It seems so long ago, those days on the water with my dad trawling for shrimp in the lakes, bays and bayous of our beloved homeland.
The highly publicized auction of 1,940 acres in the Black Hills of South Dakota known to the Oceti Sakowin as Pe’ Sla, The Heart of Everything that Is, has been cancelled.
Right now, The Oceti Sakowin (comprising the Lakota, Dakota, and Nakota People, and also referred to as the Great Sioux Nation) is battling against the clock to save Pe’ Sla, one of our most sacred sites.
I learned this one night camping in Monument Valley: Dogs in the desert fight about food even when there is enough to go around. The first dog gets a scrap. A second arrives, and a third; each gets a scrap. A fourth and fifth, too.
In June, the State Department issued a Federal Register notice announcing its intent to move ahead with a new environmental impact statement (EIS) as it considers approval of the controversial Keystone XL pipeline.
It's a lot easier and less expensive to prevent toxins such as flame retardants, pesticides and mercury from getting into our waters than it is to try and clean them up after the fact. That's the idea behind the state of Washington's plan to update fish consumption rates.
The message from the Ninth Circuit Court of Appeals was clear: if you are concerned about the environment; if you want to protect Native American sacred areas; or even if you simply want to make sure that the federal government complies with its own environmental obligations, go home.
This is the final in a three-part series that discusses the ultimate benefits of branding and marketing tribal forest products. Historically, tribal forest products have generally been sold as commodities with little branding to distinguish or differentiate them from non-tribal products.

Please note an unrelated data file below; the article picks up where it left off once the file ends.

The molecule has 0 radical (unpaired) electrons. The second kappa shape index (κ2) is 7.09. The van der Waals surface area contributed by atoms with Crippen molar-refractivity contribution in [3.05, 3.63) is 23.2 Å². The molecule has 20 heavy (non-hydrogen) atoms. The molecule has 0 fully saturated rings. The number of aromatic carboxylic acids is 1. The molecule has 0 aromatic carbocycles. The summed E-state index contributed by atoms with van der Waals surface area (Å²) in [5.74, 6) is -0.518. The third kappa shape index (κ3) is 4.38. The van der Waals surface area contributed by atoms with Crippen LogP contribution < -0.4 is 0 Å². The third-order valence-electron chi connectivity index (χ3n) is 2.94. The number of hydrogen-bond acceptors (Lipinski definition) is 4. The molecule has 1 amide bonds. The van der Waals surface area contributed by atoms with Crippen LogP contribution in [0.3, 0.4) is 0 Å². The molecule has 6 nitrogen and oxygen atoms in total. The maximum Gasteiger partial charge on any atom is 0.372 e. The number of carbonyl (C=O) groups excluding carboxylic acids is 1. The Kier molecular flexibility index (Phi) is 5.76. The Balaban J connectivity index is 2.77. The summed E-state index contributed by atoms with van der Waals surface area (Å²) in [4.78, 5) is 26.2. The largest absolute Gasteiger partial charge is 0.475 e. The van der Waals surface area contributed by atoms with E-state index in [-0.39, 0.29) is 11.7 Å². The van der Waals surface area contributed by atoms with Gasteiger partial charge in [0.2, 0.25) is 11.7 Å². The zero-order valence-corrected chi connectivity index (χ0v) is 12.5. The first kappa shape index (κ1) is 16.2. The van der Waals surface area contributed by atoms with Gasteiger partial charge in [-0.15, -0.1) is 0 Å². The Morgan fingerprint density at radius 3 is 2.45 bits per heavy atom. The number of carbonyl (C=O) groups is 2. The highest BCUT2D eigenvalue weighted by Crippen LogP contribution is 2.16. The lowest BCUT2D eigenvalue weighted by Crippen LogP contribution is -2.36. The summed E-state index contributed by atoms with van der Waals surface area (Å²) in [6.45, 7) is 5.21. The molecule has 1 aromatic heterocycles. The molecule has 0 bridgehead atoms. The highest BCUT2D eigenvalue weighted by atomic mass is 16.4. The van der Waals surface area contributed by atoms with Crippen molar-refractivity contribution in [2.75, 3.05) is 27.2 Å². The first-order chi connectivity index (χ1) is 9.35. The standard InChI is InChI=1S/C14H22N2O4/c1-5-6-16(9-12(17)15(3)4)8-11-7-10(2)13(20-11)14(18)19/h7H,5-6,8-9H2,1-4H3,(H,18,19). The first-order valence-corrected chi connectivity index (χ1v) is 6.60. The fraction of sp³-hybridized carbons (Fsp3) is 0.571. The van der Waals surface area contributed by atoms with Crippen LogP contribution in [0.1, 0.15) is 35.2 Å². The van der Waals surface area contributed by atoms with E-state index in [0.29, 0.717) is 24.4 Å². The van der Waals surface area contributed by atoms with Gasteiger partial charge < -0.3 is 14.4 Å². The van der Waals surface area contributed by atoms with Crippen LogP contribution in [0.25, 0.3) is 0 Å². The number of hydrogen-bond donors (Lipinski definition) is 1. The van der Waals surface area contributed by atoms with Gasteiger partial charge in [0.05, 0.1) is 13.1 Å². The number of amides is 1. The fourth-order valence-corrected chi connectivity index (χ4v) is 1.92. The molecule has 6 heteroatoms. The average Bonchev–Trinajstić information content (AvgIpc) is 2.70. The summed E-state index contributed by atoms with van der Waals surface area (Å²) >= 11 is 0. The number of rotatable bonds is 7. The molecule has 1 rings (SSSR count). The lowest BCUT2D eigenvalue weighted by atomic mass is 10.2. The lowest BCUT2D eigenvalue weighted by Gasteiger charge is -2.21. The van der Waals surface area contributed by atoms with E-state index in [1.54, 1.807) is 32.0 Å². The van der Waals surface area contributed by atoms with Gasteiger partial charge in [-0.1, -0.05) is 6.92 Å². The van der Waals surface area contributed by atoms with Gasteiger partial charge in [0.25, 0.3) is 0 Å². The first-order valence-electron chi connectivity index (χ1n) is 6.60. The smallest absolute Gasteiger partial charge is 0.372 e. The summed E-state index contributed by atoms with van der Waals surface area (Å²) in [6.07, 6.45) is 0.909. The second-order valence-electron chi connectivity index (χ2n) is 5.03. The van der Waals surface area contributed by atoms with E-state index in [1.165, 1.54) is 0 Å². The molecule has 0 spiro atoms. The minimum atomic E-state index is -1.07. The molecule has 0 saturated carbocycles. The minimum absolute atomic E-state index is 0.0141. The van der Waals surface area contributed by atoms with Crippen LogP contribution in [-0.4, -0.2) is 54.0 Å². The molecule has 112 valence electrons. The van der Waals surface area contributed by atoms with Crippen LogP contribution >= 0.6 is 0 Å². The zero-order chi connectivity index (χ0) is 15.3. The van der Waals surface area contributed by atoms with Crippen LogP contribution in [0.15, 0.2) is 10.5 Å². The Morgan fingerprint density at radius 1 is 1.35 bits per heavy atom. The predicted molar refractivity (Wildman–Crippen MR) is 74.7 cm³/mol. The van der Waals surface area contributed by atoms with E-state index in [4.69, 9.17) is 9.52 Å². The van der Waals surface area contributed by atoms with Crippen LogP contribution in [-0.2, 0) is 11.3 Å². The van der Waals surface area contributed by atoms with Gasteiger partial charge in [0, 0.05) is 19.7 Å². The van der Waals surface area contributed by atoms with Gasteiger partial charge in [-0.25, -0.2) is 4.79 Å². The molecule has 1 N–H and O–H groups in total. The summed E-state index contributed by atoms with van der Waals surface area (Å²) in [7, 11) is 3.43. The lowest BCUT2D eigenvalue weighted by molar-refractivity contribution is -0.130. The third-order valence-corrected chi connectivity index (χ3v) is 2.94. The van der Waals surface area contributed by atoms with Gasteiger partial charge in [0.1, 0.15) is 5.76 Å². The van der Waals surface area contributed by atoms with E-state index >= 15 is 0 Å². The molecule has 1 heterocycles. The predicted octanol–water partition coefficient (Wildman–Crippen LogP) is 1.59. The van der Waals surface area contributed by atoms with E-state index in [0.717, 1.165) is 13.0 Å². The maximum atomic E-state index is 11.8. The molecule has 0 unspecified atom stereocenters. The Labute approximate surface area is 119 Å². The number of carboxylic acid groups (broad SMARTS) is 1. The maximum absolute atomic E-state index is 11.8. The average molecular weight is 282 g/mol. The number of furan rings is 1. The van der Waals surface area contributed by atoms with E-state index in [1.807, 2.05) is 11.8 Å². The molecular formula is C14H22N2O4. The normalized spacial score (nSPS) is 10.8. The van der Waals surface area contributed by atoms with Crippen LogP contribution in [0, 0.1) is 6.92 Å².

Amid touted economic recovery at the federal government level, Indian country remains underwater in terms of sustainable growth in all but a few isolated pockets of capital markets within the United States and Canada.
As Navajo people pause to reflect on the Nation’s progress in the 144 years that have passed since the signing of the Treaty in 1868, my thoughts turn to another important decision facing the Nation.
The Navajo Nation has been in litigation over our Little Colorado River water rights for 33 years and the litigation continues today. The children who were born when this fight began are now grown and are caring for children of their own.
Ya’a’teeh doo ahe’hee shi Ke’ adoo shi Dine’e’.
Some hardships in life can be met through strong will and hard work. As a Navajo, I think of the many thousands of families on our reservation in New Mexico and Arizona who’ve long lived without access to electricity service or running water, and still do.